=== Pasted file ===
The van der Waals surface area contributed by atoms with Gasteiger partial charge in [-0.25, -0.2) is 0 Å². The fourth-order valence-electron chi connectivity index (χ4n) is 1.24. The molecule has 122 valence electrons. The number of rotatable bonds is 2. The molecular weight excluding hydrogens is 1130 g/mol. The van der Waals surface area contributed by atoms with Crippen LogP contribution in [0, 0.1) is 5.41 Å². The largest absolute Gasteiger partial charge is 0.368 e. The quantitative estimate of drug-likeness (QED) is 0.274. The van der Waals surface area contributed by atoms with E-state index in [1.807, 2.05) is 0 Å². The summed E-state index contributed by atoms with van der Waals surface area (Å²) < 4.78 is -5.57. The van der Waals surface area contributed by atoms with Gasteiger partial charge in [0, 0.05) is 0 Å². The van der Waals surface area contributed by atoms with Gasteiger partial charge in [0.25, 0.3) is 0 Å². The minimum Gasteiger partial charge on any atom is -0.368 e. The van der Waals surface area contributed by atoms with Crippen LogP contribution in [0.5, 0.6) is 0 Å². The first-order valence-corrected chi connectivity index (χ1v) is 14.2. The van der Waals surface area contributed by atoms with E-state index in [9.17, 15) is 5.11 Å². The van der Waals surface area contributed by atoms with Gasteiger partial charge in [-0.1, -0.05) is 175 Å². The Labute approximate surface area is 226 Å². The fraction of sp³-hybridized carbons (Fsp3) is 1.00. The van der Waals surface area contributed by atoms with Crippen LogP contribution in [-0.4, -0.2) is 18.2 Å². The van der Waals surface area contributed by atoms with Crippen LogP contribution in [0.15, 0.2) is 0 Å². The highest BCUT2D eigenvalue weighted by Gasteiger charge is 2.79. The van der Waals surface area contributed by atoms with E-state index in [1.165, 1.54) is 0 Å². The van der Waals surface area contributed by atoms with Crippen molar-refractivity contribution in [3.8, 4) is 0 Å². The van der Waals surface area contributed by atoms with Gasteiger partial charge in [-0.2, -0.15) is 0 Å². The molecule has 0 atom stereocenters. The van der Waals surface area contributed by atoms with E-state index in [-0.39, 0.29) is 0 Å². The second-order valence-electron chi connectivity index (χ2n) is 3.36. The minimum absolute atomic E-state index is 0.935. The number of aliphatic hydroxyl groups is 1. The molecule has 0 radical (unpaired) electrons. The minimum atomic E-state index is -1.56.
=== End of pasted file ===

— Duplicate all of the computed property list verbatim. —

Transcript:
The van der Waals surface area contributed by atoms with Gasteiger partial charge in [-0.25, -0.2) is 0 Å². The fourth-order valence-electron chi connectivity index (χ4n) is 1.24. The molecule has 122 valence electrons. The number of rotatable bonds is 2. The molecular weight excluding hydrogens is 1130 g/mol. The van der Waals surface area contributed by atoms with Crippen LogP contribution in [0, 0.1) is 5.41 Å². The largest absolute Gasteiger partial charge is 0.368 e. The quantitative estimate of drug-likeness (QED) is 0.274. The van der Waals surface area contributed by atoms with E-state index in [1.807, 2.05) is 0 Å². The summed E-state index contributed by atoms with van der Waals surface area (Å²) < 4.78 is -5.57. The van der Waals surface area contributed by atoms with Gasteiger partial charge in [0, 0.05) is 0 Å². The van der Waals surface area contributed by atoms with Gasteiger partial charge in [0.25, 0.3) is 0 Å². The minimum Gasteiger partial charge on any atom is -0.368 e. The van der Waals surface area contributed by atoms with Crippen LogP contribution in [0.5, 0.6) is 0 Å². The first-order valence-corrected chi connectivity index (χ1v) is 14.2. The van der Waals surface area contributed by atoms with E-state index in [9.17, 15) is 5.11 Å². The van der Waals surface area contributed by atoms with Gasteiger partial charge in [-0.1, -0.05) is 175 Å². The Labute approximate surface area is 226 Å². The fraction of sp³-hybridized carbons (Fsp3) is 1.00. The van der Waals surface area contributed by atoms with Crippen LogP contribution in [-0.4, -0.2) is 18.2 Å². The van der Waals surface area contributed by atoms with Crippen LogP contribution in [0.15, 0.2) is 0 Å². The highest BCUT2D eigenvalue weighted by Gasteiger charge is 2.79. The van der Waals surface area contributed by atoms with E-state index in [1.165, 1.54) is 0 Å². The van der Waals surface area contributed by atoms with Crippen molar-refractivity contribution in [3.8, 4) is 0 Å². The van der Waals surface area contributed by atoms with Gasteiger partial charge in [-0.2, -0.15) is 0 Å². The molecule has 0 atom stereocenters. The van der Waals surface area contributed by atoms with E-state index in [-0.39, 0.29) is 0 Å². The second-order valence-electron chi connectivity index (χ2n) is 3.36. The minimum absolute atomic E-state index is 0.935. The number of aliphatic hydroxyl groups is 1. The molecule has 0 radical (unpaired) electrons. The minimum atomic E-state index is -1.56.